What Is Joint Ownership in the Event of a Divorce
What Is Joint Ownership in the Event of a Divorce

What Is Joint Ownership in the Event of a Divorce

What Is Joint Ownership in the Event of a Divorce

Spouses married under the legal regime accumulate common property; in case of divorce, the legal fate of this undivided property must be settled.

From the pronouncement of the divorce to the sharing of the property: undivided ownership

The fate of property during the divorce proceedings

The divorce creates a situation of legal indivision between the former spouses as soon as they own common property.

Indeed, from the moment the spouses consider divorce to the moment the matrimonial regime is liquidated, a long period passes:

Before the divorce is pronounced:

The spouses must file for divorce (writ of summons or joint petition) and attend a hearing on orientation and provisional measures (ex-conciliation hearing).

Only at the end of these steps will the judge pronounce the divorce.

Before the divorce judgment, the spouses are deemed married, and the matrimonial regime continues to apply.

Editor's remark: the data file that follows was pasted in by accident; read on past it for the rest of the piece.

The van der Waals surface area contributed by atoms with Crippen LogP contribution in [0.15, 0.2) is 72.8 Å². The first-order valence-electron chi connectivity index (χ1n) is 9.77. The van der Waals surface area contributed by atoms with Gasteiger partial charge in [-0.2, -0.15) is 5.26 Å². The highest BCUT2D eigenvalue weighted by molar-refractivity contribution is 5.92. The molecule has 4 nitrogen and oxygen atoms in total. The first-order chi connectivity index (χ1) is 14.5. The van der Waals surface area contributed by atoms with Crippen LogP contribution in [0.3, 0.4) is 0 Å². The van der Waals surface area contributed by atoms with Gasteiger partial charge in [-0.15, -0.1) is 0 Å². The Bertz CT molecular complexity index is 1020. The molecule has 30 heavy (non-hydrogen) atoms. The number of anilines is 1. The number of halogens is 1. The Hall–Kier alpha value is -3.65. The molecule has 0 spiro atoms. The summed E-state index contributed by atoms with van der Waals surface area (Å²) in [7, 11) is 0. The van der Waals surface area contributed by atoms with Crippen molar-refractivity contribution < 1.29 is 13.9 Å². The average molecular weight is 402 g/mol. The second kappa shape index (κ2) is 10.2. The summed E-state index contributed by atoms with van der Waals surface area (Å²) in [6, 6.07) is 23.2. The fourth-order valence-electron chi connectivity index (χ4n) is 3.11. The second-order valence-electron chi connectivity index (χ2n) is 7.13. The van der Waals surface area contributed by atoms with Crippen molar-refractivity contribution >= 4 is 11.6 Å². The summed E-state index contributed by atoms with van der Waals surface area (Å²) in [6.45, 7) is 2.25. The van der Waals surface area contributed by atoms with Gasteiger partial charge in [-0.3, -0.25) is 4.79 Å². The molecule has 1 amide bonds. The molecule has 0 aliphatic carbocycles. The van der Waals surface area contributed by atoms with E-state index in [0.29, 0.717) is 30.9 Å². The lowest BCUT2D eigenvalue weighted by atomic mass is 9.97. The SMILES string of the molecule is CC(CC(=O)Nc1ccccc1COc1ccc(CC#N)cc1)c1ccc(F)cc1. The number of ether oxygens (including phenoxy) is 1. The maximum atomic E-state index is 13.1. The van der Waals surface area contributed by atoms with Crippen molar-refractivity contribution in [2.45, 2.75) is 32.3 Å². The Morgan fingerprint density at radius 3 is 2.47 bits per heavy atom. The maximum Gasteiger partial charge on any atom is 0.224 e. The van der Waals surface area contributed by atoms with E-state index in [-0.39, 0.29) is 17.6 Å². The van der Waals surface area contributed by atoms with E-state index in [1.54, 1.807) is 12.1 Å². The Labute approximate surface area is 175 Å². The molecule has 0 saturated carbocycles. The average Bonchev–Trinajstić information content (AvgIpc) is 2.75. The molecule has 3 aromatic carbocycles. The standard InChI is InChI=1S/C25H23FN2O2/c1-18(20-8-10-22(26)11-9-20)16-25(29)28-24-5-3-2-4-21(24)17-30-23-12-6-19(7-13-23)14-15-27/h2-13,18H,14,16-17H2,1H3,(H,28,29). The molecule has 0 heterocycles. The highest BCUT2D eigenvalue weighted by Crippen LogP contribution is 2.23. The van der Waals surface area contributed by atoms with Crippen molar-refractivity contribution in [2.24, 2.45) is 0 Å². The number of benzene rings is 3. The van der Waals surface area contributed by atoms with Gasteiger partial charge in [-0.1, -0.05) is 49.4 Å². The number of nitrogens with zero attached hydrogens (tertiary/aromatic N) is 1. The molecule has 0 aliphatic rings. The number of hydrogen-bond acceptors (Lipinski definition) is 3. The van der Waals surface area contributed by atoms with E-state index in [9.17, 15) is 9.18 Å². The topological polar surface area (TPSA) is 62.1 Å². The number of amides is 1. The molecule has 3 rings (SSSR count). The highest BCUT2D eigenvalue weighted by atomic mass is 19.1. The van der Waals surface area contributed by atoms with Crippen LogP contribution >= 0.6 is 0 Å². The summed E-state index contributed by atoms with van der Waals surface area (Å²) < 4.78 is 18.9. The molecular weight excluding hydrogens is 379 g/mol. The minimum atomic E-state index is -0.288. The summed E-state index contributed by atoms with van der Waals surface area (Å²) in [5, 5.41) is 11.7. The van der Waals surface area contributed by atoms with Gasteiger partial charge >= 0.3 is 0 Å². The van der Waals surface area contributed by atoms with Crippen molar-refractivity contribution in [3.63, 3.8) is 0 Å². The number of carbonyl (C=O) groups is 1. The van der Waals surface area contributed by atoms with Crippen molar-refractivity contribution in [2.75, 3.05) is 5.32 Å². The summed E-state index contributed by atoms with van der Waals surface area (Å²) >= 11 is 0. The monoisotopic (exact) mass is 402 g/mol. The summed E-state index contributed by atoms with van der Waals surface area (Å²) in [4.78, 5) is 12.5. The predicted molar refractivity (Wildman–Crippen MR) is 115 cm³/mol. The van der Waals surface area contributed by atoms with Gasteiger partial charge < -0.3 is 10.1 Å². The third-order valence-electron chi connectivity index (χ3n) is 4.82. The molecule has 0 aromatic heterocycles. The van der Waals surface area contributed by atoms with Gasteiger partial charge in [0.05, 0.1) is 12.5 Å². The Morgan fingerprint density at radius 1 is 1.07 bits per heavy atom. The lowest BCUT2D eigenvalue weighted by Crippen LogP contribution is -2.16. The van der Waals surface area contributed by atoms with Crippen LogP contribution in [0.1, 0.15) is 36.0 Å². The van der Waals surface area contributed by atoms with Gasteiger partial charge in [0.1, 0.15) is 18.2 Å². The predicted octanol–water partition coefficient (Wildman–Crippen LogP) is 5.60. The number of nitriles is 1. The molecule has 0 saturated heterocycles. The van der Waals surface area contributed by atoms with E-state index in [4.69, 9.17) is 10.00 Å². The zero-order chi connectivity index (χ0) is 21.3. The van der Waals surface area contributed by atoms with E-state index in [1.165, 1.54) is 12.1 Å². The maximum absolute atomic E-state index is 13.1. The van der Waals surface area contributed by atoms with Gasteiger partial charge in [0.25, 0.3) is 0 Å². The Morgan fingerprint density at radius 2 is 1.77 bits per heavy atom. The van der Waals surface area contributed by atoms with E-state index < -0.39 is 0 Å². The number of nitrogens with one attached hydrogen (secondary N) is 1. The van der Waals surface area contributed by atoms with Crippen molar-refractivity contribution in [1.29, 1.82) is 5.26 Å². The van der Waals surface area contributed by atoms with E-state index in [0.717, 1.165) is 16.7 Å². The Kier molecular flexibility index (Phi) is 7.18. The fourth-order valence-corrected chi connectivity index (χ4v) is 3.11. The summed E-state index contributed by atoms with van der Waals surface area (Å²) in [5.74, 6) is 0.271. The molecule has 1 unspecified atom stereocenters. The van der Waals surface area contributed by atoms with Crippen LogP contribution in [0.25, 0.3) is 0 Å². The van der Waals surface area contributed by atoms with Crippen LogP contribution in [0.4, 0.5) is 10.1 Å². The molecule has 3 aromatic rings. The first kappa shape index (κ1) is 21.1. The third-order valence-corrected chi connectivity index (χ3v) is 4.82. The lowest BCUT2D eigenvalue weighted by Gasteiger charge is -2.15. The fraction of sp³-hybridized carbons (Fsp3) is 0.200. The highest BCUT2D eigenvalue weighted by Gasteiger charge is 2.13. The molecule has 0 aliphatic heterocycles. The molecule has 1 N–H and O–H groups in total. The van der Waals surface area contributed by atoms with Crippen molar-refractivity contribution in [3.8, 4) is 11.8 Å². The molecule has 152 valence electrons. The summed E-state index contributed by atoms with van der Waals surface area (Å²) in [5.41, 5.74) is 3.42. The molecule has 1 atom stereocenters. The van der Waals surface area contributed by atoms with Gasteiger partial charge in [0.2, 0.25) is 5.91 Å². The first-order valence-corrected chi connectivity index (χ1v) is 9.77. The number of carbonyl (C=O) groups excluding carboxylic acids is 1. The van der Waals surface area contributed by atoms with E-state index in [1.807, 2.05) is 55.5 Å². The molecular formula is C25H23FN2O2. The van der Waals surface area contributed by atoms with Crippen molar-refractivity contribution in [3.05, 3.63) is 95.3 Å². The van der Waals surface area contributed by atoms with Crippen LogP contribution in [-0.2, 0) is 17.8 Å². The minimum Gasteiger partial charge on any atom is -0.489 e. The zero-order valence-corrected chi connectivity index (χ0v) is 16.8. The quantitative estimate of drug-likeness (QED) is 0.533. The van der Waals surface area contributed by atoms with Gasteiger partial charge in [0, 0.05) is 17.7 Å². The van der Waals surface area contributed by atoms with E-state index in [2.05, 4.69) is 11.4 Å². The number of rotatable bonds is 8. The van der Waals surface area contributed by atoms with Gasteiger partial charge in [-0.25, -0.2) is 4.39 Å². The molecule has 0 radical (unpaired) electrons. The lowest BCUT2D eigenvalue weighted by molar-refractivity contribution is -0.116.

After the divorce is pronounced: except in the case of divorce by mutual consent, a question remains after the divorce judgment, what happens to the property of the spouses?

This question is settled later, during the liquidation of the matrimonial regime.

The former spouses find themselves in undivided ownership of the community property until then.

Liquidation of the matrimonial regime: the undivided property is shared between the spouses, in-kind or in money, and the indivision is ended.

Good to know: the intervention of a notary is essential to liquidate the matrimonial regime. A court hearing an application for partition cannot approve a liquidation statement drawn up by a notary who the court has not appointed.

Important: the distribution of property rights in a property purchased in joint ownership is done following the shares indicated in the acquisition deed and not according to the financing. Suppose two purchasers each buy an undivided property in half. In that case, they will have acquired the property in the same proportion without considering the terms and sources of financing of the property. The fact that one of the purchasers has contributed more than the other does not affect their respective ownership rights.

Note: when spouses purchase real estate with a declaration of employment, if the equity of one of the spouses is greater than the amount invested by the community, the real estate is considered the spouse’s equity with the more significant equity.